2020 Toyota Corolla XSE vs. 2020 Nissan Versa SV: Great things, small packages.
This week: Toyota Corolla.
Price: $29,189 as tested. Adaptive front light system, $450; Carpet Mat Package, $249; paint protection film, $395. One big option package noted below.
Conventional wisdom: Motor Trend trumpets, “Corolla XSE is the best Corolla yet — autonomy on the cheap.”
Marketer’s pitch: “Greater than ever.”
Reality: If a Corolla is this nice to drive, you won’t need Mr. Driver’s Seat much longer.
What’s new: Toyota’s basic transportation model gets a significant upgrade across the lineup for 2020, but much of the excitement comes from the XSE form.
So what is new? New design, new platform,Toyota Safety Sense 2.0, and a hybrid Corolla is available for the first time.
Up to speed: Vroom! I think I’m safe in saying I’ve never used that word in a Corolla column, and I certainly never expected to. The 2.0-liter four-cylinder creates 169 horsepower and takes the not-so-little sedan to 60 mph in 8.2 seconds, according to Motor Trend.
Shiftless: Even the Toyota CVT can’t sap the power from this baby. Whether in automatic mode or “shift,” with Sport mode activated or not, the Corolla just gets on out there and does its thing, from a stop or when passing.
A six-speed manual remains a possibility in SE trim, which includes the more powerful engine and some decent options.
On the road: And the speed comes with agility as well. The Corolla XSE is distinctly un-Corollalike on winding country roads, and turns have never been this fun in practically any Toyota before (although I haven’t tested the new Supra, but that’s really a BMW, and the Yaris iA is a Mazda). Sport mode makes this nicer, but standard mode is not Toyota’s usual level of wobbly either.
For comparison, back in 2012, I called that year’s Corolla even more boring than an old shoe.
The Corolla also is a fine companion on the highways. The once-tiny sedan has grown up and comfortably cruises I-95 with the big boys, gliding over the largest of road seams with ease.
Much of this is probably a function of the XSE trim, which offers racer-like 40 series tires, guaranteed to get you nowhere in the snow. And while the ride was smooth, those tires are low-profile enough that I’d worry about big holes shredding them.
Driver’s Seat: Adding to the smooth ride is the smooth interior. The cockpit features dash pieces that borrow heavily from the Camry redesign, and the graphics and stereo interface look inviting and upscale.
The seat offers comfort and support, with snug bolsters that hold one in place and nice-enough materials covering it. Even the Lovely Mrs. Passenger Seat commented on the seat on her side.
Friends and stuff: Alas, nothing is perfect, and we learned about the Corolla’s limits when we sat Sturgis Kids 3.0 and 4.0 in back. You all know the Ballad of 4.0, who’s so tall that he makes some basketball players look short. He doesn’t fit in much of anything these days.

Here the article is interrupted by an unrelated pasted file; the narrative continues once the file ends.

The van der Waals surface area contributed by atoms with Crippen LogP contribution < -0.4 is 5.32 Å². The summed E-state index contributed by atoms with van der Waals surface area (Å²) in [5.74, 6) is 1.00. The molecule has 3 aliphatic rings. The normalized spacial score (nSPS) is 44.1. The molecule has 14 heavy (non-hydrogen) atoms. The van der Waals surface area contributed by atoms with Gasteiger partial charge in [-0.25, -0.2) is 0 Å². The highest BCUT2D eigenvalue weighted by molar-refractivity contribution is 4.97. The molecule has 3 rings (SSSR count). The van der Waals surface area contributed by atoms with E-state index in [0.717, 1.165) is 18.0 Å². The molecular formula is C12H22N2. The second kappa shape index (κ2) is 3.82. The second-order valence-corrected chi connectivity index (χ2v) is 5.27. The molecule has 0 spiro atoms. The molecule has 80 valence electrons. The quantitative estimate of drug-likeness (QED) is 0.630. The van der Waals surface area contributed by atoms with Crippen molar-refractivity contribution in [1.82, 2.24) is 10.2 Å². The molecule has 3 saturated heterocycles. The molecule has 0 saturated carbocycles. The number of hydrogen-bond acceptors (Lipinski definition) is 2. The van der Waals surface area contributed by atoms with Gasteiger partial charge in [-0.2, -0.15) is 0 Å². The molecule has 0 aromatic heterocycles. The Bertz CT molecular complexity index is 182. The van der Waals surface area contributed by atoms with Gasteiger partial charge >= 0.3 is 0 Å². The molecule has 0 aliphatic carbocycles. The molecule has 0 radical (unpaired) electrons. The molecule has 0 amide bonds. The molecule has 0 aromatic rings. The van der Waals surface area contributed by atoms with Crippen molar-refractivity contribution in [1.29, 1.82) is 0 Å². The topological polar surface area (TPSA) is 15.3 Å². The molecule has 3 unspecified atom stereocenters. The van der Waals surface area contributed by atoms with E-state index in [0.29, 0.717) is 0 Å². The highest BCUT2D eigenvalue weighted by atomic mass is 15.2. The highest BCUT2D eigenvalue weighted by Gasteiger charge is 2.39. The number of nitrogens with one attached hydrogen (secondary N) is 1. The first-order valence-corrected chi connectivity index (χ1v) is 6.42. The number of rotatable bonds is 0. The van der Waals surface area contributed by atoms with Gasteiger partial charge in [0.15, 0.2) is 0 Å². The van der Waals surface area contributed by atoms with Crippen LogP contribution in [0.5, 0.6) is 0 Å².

But when 5-foot-3 Sturgis Kid 3.0 complains about legroom and headroom, you’ve built yourself a bit of a problem. The roof sits that low and the rear seat that high.
Cargo space is 13.1 cubic feet.
Play some tunes: The premium stereo ($1,715) offers great operation. Buttons on either side make getting from function to function easy. The touchscreen is used for most of the other functions, and it’s clear and easy to follow as well. Knobs control volume and tuning, but they’re kind of shallow, so occasionally I would graze the touchscreen and find myself somewhere weird.
The sound from the unit is clear and crisp, without the tinkly treble of many Toyota models. But the range remains a little limited, so I’d call this a B+ at best, maybe sneaking into A- territory.
Keeping warm and cool: Another cheap-car problem — the Corolla didn’t offer dual heating controls. So one knob in the tester controlled temperature and the other fan speed, and I kept reaching for them when I wanted radio controls. But this is certainly a step up from some of Toyota’s previous ideas — I’m looking at you, my 2011 Sienna — although the buttons for the rest of the options were small and fussy.
The seat heater controls sat flat on the console right in front of the phone charger, so I often felt a little warm after moving my phone around.
Fuel economy: In the final bonus, the Corolla offers all this fun for its usual brilliant mpgs, which in my tester averaged a little over 35. Feed the Corolla whatever.
Where it’s built: Aichi, Japan.
How it’s built: Consumer Reports predicts its reliability to be a 5 out of 5, where it has been for the last 10 years, except for 2019 (3 out of 5).
In the end: It’s roomier (except in back), it’s fun, and it gets great mpg without the complexity of a hybrid.